Aged care workers and services are being encouraged to inform themselves and those they care for about end-of-life planning, care and values ahead of a national day promoting conversations on death and dying.
Dying to Know Day, which is also known as D2KDay, is celebrated annually on 8 August and run by The GroundSwell Project, a not-for-profit organisation aiming to create social change about death and dying.
Australians make birth and holiday plans, but they are avoiding planning well for their dying and death, says Jessie Williams, executive director The GroundSwell Project.
“For those of us working as aged care professionals, being death literate is more important than ever,” Ms Williams said.
D2KDay can help by answering the call for a national conversation about how we die, she said.
Southern Cross Care Living NSW&ACT, which has 3,500 clients in over 40 locations across the state and territory, has been working with The Groundswell Project for the last 12 months to improve death literacy in its facilities.
Head of care services Helen Emmerson said SCC now has a strong end-of-life care policy framework.
“These policies, especially those around care, are developed in collaboration with our quality team and operational managers across our residential aged care, and where possible with hospitals and local palliative care teams,” Ms Emmerson told Australian Ageing Agenda.
“We then put in place a robust system of disseminating information and training and supporting staff.”
She said the same focus was needed on ageing and death as was given when a person came into the world.
“We need to … learn to try and celebrate someone’s life and make the time and space needed for grieving.”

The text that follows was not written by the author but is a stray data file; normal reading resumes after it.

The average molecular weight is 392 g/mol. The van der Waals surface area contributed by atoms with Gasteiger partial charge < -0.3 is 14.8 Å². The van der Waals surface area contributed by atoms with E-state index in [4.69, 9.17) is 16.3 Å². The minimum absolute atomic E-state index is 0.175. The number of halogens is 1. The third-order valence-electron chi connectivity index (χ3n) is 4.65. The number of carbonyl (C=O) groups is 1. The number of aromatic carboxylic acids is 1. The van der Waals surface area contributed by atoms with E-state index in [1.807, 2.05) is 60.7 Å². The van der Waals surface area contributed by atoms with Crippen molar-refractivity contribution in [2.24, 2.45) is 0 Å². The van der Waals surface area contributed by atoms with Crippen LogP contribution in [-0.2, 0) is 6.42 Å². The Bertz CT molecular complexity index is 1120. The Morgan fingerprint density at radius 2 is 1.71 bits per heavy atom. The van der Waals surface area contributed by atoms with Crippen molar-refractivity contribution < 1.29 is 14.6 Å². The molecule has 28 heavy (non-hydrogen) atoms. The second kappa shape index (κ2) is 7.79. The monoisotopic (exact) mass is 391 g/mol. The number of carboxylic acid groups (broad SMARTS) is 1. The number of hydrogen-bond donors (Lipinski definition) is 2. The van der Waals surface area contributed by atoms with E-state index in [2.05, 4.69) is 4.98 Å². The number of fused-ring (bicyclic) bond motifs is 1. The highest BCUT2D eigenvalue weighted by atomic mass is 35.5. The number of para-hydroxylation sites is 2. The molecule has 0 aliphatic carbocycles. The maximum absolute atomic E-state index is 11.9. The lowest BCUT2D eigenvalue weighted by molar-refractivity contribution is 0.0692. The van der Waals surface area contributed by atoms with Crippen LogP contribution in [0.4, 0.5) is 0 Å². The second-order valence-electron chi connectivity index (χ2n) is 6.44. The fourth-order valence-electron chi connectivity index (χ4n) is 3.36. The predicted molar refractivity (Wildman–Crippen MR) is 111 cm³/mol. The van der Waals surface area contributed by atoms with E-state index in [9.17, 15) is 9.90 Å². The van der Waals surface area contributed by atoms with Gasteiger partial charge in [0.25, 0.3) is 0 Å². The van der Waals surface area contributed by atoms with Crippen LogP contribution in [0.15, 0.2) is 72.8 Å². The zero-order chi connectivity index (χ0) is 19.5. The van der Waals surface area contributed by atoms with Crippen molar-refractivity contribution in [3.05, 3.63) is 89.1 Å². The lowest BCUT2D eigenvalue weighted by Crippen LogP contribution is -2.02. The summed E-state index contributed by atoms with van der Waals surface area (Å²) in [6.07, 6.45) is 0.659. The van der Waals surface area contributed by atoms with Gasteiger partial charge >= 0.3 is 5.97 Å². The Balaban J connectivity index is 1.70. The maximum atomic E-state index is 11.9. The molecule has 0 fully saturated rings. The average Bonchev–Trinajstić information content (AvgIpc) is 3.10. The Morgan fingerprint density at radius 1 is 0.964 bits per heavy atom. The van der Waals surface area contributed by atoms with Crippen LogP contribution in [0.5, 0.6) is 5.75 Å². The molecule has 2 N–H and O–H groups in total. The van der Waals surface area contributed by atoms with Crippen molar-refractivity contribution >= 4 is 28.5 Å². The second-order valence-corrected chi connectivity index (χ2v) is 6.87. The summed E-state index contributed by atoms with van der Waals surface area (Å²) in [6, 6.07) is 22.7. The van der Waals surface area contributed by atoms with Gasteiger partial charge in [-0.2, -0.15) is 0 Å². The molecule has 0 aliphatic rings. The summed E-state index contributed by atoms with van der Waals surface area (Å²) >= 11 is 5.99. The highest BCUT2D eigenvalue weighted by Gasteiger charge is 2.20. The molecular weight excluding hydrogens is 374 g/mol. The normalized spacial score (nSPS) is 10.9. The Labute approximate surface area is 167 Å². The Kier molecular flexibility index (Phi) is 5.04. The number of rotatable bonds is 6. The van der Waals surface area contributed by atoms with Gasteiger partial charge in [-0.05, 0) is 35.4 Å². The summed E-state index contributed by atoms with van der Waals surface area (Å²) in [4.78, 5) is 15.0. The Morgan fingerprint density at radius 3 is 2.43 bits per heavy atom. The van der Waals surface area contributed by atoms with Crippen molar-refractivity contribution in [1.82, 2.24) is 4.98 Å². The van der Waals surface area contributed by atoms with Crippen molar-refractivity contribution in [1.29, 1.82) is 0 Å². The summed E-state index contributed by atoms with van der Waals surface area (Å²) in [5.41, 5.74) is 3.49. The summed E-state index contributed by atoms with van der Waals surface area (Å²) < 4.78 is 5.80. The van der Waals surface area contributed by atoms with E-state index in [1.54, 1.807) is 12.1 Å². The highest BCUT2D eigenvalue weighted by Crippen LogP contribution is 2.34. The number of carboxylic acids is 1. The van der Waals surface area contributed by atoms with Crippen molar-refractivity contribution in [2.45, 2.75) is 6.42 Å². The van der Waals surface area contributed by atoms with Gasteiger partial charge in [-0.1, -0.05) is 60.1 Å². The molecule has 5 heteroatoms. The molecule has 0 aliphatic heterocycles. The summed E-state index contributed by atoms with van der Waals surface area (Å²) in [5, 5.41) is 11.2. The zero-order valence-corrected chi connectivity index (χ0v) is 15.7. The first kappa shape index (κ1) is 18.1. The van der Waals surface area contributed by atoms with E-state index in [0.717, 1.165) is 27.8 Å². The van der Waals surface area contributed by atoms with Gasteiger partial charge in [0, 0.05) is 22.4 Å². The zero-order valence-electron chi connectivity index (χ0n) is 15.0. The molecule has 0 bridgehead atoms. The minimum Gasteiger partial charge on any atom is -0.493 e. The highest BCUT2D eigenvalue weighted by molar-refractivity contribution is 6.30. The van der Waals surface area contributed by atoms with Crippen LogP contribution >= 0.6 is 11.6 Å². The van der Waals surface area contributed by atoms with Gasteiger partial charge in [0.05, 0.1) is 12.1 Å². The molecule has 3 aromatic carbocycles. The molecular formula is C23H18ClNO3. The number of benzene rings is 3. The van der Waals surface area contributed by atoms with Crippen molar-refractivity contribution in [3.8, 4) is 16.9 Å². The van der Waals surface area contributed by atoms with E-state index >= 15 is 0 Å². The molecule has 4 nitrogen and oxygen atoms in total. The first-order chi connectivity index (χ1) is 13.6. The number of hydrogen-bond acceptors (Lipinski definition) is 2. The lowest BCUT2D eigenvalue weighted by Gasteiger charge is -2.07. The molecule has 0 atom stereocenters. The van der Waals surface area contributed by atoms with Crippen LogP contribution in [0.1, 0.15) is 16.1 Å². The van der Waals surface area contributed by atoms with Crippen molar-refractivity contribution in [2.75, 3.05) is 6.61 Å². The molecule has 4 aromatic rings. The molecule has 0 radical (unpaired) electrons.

Help start a conversation
SCC NSW&ACT has also been collaborating with The Groundswell Project on activities for Dying to Know Day and Ms Emmerson encouraged other aged care providers to get involved.
Her calls echo the cry to action in aged care by Molly Carlile, author of The Death Talker and D2KDay ambassador.
“Every person who enters a residential aged care facility knows that it will be their last home, and they are thinking about their mortality,” Ms Carlile told AAA.
“The sad thing is that for many older people who want to talk about their hopes and fears, the things they value and the choices they’ve made, it can be difficult to find staff willing to engage in these types of conversations.”
She said a lot of staff mistakenly believed that talking about mortality took away a resident’s hope.
“Older people lose hope when they feel like they’re not heard and their choices and opinions are not valued,” Ms Carlile said.
She said Dying to Know Day provided an opportunity for residents, families, friends and staff to have meaningful conversations about death and grief in an environment where older people felt valued and supported.
For information on the campaign including downloadable event resources or to register or find an event, see the Dying to Know Day website.
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